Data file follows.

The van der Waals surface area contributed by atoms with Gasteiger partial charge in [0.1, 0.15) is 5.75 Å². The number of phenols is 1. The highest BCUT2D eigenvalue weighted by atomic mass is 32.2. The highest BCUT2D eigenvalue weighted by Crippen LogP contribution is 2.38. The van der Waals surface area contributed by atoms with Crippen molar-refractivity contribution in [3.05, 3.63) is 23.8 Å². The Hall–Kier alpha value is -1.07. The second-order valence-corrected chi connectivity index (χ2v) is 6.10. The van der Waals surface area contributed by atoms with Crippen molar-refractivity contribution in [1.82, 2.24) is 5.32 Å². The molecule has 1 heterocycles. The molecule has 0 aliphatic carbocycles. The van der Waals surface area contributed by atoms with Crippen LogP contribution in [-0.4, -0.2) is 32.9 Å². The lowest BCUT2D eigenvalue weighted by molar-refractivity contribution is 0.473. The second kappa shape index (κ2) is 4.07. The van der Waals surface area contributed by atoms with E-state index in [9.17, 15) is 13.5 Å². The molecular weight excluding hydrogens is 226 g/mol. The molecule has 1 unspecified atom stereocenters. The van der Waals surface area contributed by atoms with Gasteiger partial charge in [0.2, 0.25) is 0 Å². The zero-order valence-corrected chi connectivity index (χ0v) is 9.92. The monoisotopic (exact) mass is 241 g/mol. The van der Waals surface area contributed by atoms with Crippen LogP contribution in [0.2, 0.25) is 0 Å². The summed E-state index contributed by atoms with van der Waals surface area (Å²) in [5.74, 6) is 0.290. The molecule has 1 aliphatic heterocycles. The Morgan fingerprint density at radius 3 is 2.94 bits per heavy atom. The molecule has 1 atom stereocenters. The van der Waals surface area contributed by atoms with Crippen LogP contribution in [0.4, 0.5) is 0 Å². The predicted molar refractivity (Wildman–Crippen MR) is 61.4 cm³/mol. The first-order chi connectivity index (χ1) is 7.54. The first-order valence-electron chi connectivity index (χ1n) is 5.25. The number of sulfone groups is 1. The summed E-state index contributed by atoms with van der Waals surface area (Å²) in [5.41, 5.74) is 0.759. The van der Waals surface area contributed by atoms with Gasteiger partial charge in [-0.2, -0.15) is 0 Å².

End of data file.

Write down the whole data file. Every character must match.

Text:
The van der Waals surface area contributed by atoms with Gasteiger partial charge in [0.1, 0.15) is 5.75 Å². The number of phenols is 1. The highest BCUT2D eigenvalue weighted by atomic mass is 32.2. The highest BCUT2D eigenvalue weighted by Crippen LogP contribution is 2.38. The van der Waals surface area contributed by atoms with Crippen molar-refractivity contribution in [3.05, 3.63) is 23.8 Å². The Hall–Kier alpha value is -1.07. The second-order valence-corrected chi connectivity index (χ2v) is 6.10. The van der Waals surface area contributed by atoms with Crippen molar-refractivity contribution in [1.82, 2.24) is 5.32 Å². The molecule has 1 heterocycles. The molecule has 0 aliphatic carbocycles. The van der Waals surface area contributed by atoms with Crippen LogP contribution in [-0.4, -0.2) is 32.9 Å². The lowest BCUT2D eigenvalue weighted by molar-refractivity contribution is 0.473. The second kappa shape index (κ2) is 4.07. The van der Waals surface area contributed by atoms with E-state index in [9.17, 15) is 13.5 Å². The molecular weight excluding hydrogens is 226 g/mol. The molecule has 1 unspecified atom stereocenters. The van der Waals surface area contributed by atoms with Gasteiger partial charge in [0.2, 0.25) is 0 Å². The zero-order valence-corrected chi connectivity index (χ0v) is 9.92. The monoisotopic (exact) mass is 241 g/mol. The van der Waals surface area contributed by atoms with Crippen LogP contribution in [0.2, 0.25) is 0 Å². The summed E-state index contributed by atoms with van der Waals surface area (Å²) in [5.74, 6) is 0.290. The molecule has 1 aliphatic heterocycles. The Morgan fingerprint density at radius 3 is 2.94 bits per heavy atom. The molecule has 1 atom stereocenters. The van der Waals surface area contributed by atoms with Crippen LogP contribution in [0.4, 0.5) is 0 Å². The predicted molar refractivity (Wildman–Crippen MR) is 61.4 cm³/mol. The first-order chi connectivity index (χ1) is 7.54. The first-order valence-electron chi connectivity index (χ1n) is 5.25. The number of sulfone groups is 1. The summed E-state index contributed by atoms with van der Waals surface area (Å²) in [5.41, 5.74) is 0.759. The van der Waals surface area contributed by atoms with Gasteiger partial charge in [-0.2, -0.15) is 0 Å².